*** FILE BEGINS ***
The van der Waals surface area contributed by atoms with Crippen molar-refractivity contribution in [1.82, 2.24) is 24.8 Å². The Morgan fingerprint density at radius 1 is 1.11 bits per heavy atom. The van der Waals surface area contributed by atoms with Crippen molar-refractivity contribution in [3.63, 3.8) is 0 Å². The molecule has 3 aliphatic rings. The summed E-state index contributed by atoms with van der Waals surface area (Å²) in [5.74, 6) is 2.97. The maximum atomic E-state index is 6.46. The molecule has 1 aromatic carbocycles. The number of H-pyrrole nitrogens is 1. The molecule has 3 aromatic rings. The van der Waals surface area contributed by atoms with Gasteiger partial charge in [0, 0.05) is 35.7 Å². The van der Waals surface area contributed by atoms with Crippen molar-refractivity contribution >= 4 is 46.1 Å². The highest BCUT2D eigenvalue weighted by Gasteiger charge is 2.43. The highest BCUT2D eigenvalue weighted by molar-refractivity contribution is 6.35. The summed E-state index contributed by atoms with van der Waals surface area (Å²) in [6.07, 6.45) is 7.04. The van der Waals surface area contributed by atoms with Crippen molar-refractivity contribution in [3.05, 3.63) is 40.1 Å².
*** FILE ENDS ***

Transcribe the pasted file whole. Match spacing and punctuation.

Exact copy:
The van der Waals surface area contributed by atoms with Crippen molar-refractivity contribution in [1.82, 2.24) is 24.8 Å². The Morgan fingerprint density at radius 1 is 1.11 bits per heavy atom. The van der Waals surface area contributed by atoms with Crippen molar-refractivity contribution in [3.63, 3.8) is 0 Å². The molecule has 3 aliphatic rings. The summed E-state index contributed by atoms with van der Waals surface area (Å²) in [5.74, 6) is 2.97. The maximum atomic E-state index is 6.46. The molecule has 1 aromatic carbocycles. The number of H-pyrrole nitrogens is 1. The molecule has 3 aromatic rings. The van der Waals surface area contributed by atoms with Gasteiger partial charge in [0, 0.05) is 35.7 Å². The van der Waals surface area contributed by atoms with Crippen molar-refractivity contribution >= 4 is 46.1 Å². The highest BCUT2D eigenvalue weighted by Gasteiger charge is 2.43. The highest BCUT2D eigenvalue weighted by molar-refractivity contribution is 6.35. The summed E-state index contributed by atoms with van der Waals surface area (Å²) in [6.07, 6.45) is 7.04. The van der Waals surface area contributed by atoms with Crippen molar-refractivity contribution in [3.05, 3.63) is 40.1 Å².